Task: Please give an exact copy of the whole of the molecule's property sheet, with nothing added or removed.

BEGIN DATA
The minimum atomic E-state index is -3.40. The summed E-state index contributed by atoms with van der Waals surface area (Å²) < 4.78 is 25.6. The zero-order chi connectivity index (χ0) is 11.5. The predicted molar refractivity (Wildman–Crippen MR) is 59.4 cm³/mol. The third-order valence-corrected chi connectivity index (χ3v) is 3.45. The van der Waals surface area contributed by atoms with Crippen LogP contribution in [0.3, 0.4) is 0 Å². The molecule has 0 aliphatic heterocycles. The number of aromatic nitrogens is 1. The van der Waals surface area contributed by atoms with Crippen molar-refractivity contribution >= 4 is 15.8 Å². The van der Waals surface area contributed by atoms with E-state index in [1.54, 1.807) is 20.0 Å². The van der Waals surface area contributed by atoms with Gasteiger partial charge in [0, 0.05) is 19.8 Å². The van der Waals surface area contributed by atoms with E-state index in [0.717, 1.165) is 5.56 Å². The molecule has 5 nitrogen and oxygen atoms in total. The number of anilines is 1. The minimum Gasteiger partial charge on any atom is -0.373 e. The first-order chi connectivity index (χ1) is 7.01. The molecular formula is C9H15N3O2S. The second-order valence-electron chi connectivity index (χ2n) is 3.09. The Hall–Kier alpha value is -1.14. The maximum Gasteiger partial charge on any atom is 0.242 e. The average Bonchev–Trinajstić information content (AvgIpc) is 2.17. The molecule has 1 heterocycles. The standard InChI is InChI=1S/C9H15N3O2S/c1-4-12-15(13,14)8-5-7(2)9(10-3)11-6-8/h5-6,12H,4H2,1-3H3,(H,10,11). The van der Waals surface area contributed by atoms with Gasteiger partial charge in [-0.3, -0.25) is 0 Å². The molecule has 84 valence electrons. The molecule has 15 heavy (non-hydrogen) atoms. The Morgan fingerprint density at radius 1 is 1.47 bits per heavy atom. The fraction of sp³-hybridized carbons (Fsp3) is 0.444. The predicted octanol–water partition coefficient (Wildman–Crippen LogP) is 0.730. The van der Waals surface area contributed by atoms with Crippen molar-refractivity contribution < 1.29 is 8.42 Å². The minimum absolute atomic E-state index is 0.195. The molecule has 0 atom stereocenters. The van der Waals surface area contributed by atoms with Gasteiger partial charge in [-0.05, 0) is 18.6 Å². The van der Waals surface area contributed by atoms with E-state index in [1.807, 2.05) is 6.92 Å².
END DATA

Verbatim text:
The minimum atomic E-state index is -3.40. The summed E-state index contributed by atoms with van der Waals surface area (Å²) < 4.78 is 25.6. The zero-order chi connectivity index (χ0) is 11.5. The predicted molar refractivity (Wildman–Crippen MR) is 59.4 cm³/mol. The third-order valence-corrected chi connectivity index (χ3v) is 3.45. The van der Waals surface area contributed by atoms with Crippen LogP contribution in [0.3, 0.4) is 0 Å². The molecule has 0 aliphatic heterocycles. The number of aromatic nitrogens is 1. The van der Waals surface area contributed by atoms with Crippen molar-refractivity contribution >= 4 is 15.8 Å². The van der Waals surface area contributed by atoms with E-state index in [1.54, 1.807) is 20.0 Å². The van der Waals surface area contributed by atoms with Gasteiger partial charge in [0, 0.05) is 19.8 Å². The van der Waals surface area contributed by atoms with E-state index in [0.717, 1.165) is 5.56 Å². The molecule has 5 nitrogen and oxygen atoms in total. The number of anilines is 1. The minimum Gasteiger partial charge on any atom is -0.373 e. The first-order chi connectivity index (χ1) is 7.01. The molecular formula is C9H15N3O2S. The second-order valence-electron chi connectivity index (χ2n) is 3.09. The Hall–Kier alpha value is -1.14. The maximum Gasteiger partial charge on any atom is 0.242 e. The average Bonchev–Trinajstić information content (AvgIpc) is 2.17. The molecule has 1 heterocycles. The standard InChI is InChI=1S/C9H15N3O2S/c1-4-12-15(13,14)8-5-7(2)9(10-3)11-6-8/h5-6,12H,4H2,1-3H3,(H,10,11). The van der Waals surface area contributed by atoms with Gasteiger partial charge in [-0.3, -0.25) is 0 Å². The molecule has 84 valence electrons. The molecule has 15 heavy (non-hydrogen) atoms. The Morgan fingerprint density at radius 1 is 1.47 bits per heavy atom. The fraction of sp³-hybridized carbons (Fsp3) is 0.444. The predicted octanol–water partition coefficient (Wildman–Crippen LogP) is 0.730. The van der Waals surface area contributed by atoms with Crippen molar-refractivity contribution < 1.29 is 8.42 Å². The minimum absolute atomic E-state index is 0.195. The molecule has 0 atom stereocenters. The van der Waals surface area contributed by atoms with Gasteiger partial charge in [-0.05, 0) is 18.6 Å². The van der Waals surface area contributed by atoms with E-state index in [1.807, 2.05) is 6.92 Å².